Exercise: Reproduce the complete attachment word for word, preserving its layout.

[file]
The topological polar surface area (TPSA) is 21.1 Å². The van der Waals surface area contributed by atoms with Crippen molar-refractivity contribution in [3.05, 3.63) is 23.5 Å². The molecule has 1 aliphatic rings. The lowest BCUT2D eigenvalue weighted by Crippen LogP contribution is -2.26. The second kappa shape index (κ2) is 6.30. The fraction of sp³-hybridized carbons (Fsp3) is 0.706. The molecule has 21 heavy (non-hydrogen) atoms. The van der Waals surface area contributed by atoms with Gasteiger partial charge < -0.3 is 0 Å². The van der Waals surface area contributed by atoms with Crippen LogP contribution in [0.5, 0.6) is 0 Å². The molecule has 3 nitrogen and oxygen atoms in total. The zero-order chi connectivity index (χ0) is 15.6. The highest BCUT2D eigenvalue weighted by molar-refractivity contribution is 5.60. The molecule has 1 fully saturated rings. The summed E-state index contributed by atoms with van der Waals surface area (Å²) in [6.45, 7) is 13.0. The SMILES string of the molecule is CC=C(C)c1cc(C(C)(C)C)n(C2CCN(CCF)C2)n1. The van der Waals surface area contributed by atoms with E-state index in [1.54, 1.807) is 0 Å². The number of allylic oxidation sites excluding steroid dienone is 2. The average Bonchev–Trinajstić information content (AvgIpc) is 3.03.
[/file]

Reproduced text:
The topological polar surface area (TPSA) is 21.1 Å². The van der Waals surface area contributed by atoms with Crippen molar-refractivity contribution in [3.05, 3.63) is 23.5 Å². The molecule has 1 aliphatic rings. The lowest BCUT2D eigenvalue weighted by Crippen LogP contribution is -2.26. The second kappa shape index (κ2) is 6.30. The fraction of sp³-hybridized carbons (Fsp3) is 0.706. The molecule has 21 heavy (non-hydrogen) atoms. The van der Waals surface area contributed by atoms with Gasteiger partial charge < -0.3 is 0 Å². The van der Waals surface area contributed by atoms with Crippen LogP contribution in [0.5, 0.6) is 0 Å². The molecule has 3 nitrogen and oxygen atoms in total. The zero-order chi connectivity index (χ0) is 15.6. The highest BCUT2D eigenvalue weighted by molar-refractivity contribution is 5.60. The molecule has 1 fully saturated rings. The summed E-state index contributed by atoms with van der Waals surface area (Å²) in [6.45, 7) is 13.0. The SMILES string of the molecule is CC=C(C)c1cc(C(C)(C)C)n(C2CCN(CCF)C2)n1. The van der Waals surface area contributed by atoms with E-state index in [1.54, 1.807) is 0 Å². The number of allylic oxidation sites excluding steroid dienone is 2. The average Bonchev–Trinajstić information content (AvgIpc) is 3.03.